Is anything gonna be better than this Western Conference first round? I couldn’t have plotted it better myself — all four matchups are the exact ones I was hoping would shake out going into the final weeks of this regular season, not an obvious NBA TV series among them. (OK, maybe Warriors-Nuggets, but that’s more about the market sizes and lack of marquee players than any comment on the likely quality of the games themselves.) The four series should be filled with enough drama for an entire postseason, with player comebacks, long-simmering feuds, stylistic clashes, and a whole lot of across-the-board star power. It’s gonna be great, seriously.
But before that starts — like, TOMORROW — you gotta know your subplots for each series. Here are the five biggest for each of the Western Conference first-rounders.
OKLAHOMA CITY THUNDER (1) VS. HOUSTON ROCKETS (8)
1. James Harden vs. His old team.
Duh. This subplot is worth two or three regular subplots just on his own. The two teams behind the biggest trade of the season (technically last offseason, whatever) meeting up in the first round of the playoffs, with the biggest name moved in the deal taking his new team from the lottery to postseason respectability, and his old club prospering even further in his absence. And there’s absolutely no telling how Harden will perform in the series. In three regular-season games against the franchise that drafted him, Harden had 17 on 3-16 shooting, then 25 on 6-17 shooting, then 46 on 14-19 shooting. I wouldn’t be surprised if we get a couple games of each in this series.
2. Sam Presti vs. Daryl Morey
Most debates about the league’s best GM will include these two guys at the forefront, the rare front-office types with visibility and name recognition on par of their head coaches and even some of their players. Even before they pulled off the biggest and least-expected trade of the year in tandem, they were associated with each other for their smart drafting, innovative cap-management techniques and ability to see both the short and the long game. But after the Harden deal and this upcoming first-rounder, they’ll likely be mentioned in the same sentence for the rest of their careers.
3. Derek Fisher vs. the Rockets
Yeah, technically Fish was an ex-Rocket (as were, of course, Kevin Martin and Jeremy Lamb, as well as Hasheem Thabeet for a minute there), but he never actually played a game in H-Town before being cut and re-routed to OKC, so that’s not why he’s listed here. Rather, he’s listed for this play in the 2009 postseason, where he responded to his Lakers getting muscled around by the tougher Rockets in their second-round matchup by absolutely decking Luis Scola (who probably flopped a decent amount, but still), then giving a kind of “What? Me worry?” head-scratch. The list of teams around the NBA that hate Derek Fisher for various reasons is a long one, and the Rockets’ case against him will likely only get stronger after he gives Jeremy Lin a forearm shiver this postseason (and somehow gets Lin called for a charge in the process).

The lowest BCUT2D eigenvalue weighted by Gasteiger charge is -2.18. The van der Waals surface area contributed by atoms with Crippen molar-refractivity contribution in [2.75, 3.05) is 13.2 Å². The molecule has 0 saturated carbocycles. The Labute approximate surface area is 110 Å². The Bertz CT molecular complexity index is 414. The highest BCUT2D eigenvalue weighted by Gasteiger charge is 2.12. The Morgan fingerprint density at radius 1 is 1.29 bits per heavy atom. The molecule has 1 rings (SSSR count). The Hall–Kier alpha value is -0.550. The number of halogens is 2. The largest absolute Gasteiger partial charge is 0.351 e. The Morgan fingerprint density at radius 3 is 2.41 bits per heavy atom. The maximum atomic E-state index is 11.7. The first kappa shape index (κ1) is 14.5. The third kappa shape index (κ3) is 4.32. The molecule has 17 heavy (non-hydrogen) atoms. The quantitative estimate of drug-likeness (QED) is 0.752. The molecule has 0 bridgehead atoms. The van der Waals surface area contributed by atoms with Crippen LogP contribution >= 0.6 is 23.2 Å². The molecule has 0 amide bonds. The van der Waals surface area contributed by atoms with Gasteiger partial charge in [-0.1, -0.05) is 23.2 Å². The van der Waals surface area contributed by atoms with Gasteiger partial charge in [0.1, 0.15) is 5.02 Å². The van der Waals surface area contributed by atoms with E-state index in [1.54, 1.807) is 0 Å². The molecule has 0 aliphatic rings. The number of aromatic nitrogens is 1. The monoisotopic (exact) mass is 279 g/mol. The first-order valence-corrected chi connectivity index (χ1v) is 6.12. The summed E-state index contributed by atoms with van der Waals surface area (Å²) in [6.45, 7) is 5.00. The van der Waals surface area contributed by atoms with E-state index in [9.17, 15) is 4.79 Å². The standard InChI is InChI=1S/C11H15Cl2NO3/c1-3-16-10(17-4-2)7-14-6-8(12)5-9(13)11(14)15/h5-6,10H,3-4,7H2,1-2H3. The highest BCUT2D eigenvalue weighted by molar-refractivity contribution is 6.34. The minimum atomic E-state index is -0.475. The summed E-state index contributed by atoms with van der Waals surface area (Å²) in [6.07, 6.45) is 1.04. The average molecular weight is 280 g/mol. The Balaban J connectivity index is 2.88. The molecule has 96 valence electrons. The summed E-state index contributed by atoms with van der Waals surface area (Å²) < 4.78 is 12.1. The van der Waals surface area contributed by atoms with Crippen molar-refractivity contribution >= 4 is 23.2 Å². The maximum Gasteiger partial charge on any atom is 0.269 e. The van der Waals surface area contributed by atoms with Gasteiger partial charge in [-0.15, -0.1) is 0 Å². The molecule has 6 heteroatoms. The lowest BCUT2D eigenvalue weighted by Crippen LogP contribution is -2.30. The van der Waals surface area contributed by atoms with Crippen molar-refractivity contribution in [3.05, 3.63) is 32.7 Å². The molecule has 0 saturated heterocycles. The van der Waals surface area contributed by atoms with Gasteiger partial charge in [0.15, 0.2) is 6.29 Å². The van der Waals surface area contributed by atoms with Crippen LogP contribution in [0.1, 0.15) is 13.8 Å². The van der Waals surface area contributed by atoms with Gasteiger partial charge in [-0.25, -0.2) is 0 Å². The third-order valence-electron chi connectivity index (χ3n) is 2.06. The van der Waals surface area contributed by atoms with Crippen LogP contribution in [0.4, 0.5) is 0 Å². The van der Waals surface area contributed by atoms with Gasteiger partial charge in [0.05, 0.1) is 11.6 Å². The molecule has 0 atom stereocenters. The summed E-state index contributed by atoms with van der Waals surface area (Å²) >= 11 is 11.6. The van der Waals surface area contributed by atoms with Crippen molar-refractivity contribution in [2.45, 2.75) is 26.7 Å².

4. Winston Garland Flashbacks.
Journeyman point guard and Leigh Ellis trading card favorite Winston Garland made the news last year for something he had done nearly two decades earlier, when he illegally snuck on to the court at the end of the Rockets’ Game Seven of the ’93 Western Conference Semifinals matchup with the then-Seattle SuperSonics, a minor and ultimately inconsequential cheat that went unnoticed until Ethan Sherwood Strauss noticed it and wrote about it for ESPN. Memories of the play and moment will be especially strong for one guy involved with this series: Thunder coach Scott Brooks, who was on the sideline right next to Garland when he made his out-of-bounds creep, and who played with the Rockets for two-and-a-half seasons, even winning a championship with them in ’94.
5. The divided loyalty of the Oklahoma City RedHawks.
The triple-A team of the Houston Astros — and a bunch of future stars they surely are — is based out of OKC, called the Oklahoma City RedHawks. Who will such part-time major leaguers as Jordan Lyles and Jimmy Paredes, or prospects like Jarred Cosart and Jonathan Villar, be rooting for in this series? In any event, the Triple A club should do a promotional scrimmage with the big league club at some point in this series. At best, the Astros would be 3:2 favorites.
SAN ANTONIO SPURS (2) VS. LOS ANGELES LAKERS (7)
1. Old guys!
Though the Western Conference playoffs this year is filled with young whippersnappers, up-and-coming teams looking to take over as the conference’s reigning powers with old Western perennials like the Mavs and Suns fading into darkness, two squads from the old guard remain: the Spurs and the Lakers. Steve Nash, Pau Gasol, Metta World Peace, Antawn Jamison, Tim Duncan, Manu Ginobili and Tony Parker are all in their 30s, and have a combined 36 All-Star appearances between them — a number would’ve been a lot bigger still if Kobe Bryant wasn’t injured. One of these teams is gonna have to hold it down for the NBAARP crowd for the rest of the playoffs, and both will be battling to be the last of the ’00s powers to go gently into that good night.